norgas cathinka

Norgas Cathinka Released, 2 Crewmembers Still Remain in Indonesian Custody

Rob Almeida
Total Views: 1
April 9, 2013

Image courtesy I.M. Skaugen

At 0540 local time on Wednesday 26 September 2012, the Indonesian ferry, KMP Bahuga Jaya, sank after colliding with the I.M. Skaugen-owned LPG/Chemical carrier, Norgas Cathinka.  7 passengers and 1 crew member died on board the Bahuga Jaya when the vessel sank.

Investigations have concluded that she likely sank due to a loss of stability and a general state of poor material condition of the vessel.  The Bahuga Jaya was 40 years old and “evidently not maintained for its trade” according to Skaugen.

According to a note to reporters, I.M. Skaugen has drawn a number of conclusions about the incident.

“The loss of lives was also caused by the lack of proper procedures on the ferry to evacuate passengers in an emergency and with inadequate lifesaving procedures and equipment. The available data from the VDR data (Black Box) on our ship makes it possible to reconstruct the events leading to the collision. From this it is evident that our vessel is not the vessel that caused the collision.”

‘This accident was the worst accident, involving loss of lives, for our company since a tragic sinking by a ship and by enemy torpedoes during Second World War,” notes Skaugen.  “We do sincerely regret the loss of lives and we do consider it an avoidable accident that should not have happened and we do much regret the part we played in it.”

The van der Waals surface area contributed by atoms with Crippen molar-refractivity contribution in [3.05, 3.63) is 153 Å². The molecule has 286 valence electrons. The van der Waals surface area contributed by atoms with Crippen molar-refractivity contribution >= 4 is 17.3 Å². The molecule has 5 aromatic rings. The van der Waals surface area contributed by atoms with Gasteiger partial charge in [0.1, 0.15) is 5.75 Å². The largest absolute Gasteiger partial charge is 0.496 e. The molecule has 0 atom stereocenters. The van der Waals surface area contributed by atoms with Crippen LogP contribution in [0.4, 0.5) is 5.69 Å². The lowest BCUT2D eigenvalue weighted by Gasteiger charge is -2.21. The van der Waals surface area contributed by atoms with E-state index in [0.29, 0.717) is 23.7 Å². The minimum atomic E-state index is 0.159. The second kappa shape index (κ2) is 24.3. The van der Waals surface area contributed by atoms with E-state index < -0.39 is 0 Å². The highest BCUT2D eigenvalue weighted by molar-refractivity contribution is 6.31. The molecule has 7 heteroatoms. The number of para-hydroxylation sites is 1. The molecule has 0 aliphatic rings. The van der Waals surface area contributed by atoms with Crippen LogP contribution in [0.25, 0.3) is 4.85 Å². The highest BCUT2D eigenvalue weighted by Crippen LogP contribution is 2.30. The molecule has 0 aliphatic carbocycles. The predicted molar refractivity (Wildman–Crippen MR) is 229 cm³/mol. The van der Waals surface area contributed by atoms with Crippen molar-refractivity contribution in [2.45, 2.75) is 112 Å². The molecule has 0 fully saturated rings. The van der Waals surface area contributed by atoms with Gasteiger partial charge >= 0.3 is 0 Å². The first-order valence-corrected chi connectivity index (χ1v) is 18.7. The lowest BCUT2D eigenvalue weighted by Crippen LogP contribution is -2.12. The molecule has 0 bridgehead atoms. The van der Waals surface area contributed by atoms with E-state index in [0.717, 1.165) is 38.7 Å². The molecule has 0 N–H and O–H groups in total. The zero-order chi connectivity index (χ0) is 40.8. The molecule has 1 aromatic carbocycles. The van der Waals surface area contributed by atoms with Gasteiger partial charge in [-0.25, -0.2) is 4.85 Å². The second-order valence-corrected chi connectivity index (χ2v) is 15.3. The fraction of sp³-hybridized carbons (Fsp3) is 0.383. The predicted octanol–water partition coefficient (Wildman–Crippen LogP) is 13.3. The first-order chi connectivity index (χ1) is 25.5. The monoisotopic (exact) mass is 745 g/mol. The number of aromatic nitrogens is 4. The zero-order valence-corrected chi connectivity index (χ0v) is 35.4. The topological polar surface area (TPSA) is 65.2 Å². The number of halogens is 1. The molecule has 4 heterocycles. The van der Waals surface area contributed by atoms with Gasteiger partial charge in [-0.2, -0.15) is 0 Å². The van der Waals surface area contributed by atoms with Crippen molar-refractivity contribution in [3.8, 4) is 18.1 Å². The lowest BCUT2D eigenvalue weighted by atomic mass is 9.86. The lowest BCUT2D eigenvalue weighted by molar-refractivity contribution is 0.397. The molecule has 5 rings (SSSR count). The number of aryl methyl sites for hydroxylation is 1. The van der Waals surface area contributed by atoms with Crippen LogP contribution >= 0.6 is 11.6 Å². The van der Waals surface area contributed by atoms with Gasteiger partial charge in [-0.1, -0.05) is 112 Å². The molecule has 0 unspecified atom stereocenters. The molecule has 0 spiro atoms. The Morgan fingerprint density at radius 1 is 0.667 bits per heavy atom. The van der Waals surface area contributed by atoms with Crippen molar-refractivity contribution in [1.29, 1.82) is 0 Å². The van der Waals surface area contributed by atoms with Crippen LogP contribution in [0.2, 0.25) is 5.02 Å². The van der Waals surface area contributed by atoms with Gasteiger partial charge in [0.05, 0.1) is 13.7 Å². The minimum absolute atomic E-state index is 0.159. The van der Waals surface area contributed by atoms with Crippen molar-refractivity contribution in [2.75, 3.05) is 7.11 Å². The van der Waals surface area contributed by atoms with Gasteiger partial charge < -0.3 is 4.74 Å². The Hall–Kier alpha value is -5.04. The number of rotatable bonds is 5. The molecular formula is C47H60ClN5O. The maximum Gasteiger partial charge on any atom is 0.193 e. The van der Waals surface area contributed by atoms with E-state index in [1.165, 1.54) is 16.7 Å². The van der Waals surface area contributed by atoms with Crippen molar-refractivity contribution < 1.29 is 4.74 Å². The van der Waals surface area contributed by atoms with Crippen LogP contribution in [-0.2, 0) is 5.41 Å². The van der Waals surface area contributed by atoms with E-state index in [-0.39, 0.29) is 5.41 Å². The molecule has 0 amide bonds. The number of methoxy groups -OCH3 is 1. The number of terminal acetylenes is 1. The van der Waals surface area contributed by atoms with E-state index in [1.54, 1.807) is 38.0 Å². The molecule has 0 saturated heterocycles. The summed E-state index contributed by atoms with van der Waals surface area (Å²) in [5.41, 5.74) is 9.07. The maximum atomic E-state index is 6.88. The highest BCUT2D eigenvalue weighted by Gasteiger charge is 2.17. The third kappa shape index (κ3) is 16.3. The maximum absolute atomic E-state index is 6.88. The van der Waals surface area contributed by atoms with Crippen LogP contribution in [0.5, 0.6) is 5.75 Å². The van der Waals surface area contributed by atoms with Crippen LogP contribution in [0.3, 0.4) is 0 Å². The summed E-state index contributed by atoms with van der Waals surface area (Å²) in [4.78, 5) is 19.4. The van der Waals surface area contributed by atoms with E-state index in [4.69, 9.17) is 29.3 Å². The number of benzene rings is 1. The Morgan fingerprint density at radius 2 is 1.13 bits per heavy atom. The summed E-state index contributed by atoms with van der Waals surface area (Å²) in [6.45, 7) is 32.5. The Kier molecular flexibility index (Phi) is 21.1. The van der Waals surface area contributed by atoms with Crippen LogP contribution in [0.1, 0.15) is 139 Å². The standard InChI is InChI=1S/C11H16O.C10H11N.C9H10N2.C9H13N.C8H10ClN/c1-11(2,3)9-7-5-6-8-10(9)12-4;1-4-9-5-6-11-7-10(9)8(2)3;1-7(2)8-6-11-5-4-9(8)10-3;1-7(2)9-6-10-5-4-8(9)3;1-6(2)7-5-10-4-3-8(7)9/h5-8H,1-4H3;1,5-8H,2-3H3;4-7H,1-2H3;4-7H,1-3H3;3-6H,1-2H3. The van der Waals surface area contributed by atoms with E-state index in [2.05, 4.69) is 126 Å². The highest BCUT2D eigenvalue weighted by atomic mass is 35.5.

After 6 months of detention, the Norgas Cathinka and her crew were released by Indonesian authorities recently and arrived safely at the entrance of Singapore yesterday.  Two crewmenbers still remain however, pending completion of a trial with regard to their role in the events leading to the collision and the loss of lives.

I.M. Skaugen continues to work closely with Indonesian authorities to ensure an open and transparent process with fair and impartial investigations into this incident.  A draft report of the incident has been produced by the National Safety Transportation Committee of Indonesia (NTSC) and according to Skaugen, the draft has “the appearance of being balanced and factual and gives clear recommendations on the core issue resulting in the collision. The report does not, as of yet and in our view, cover sufficiently the reasons leading to the sinking of the ferry and the loss of lives ”

I spoke with Bente Flø, I.M. Skaugen’s Chief Financial Officer this evening and she reaffirms that they remain 100% focused on their efforts to get their colleagues released from Indonesian detention.


Back to Main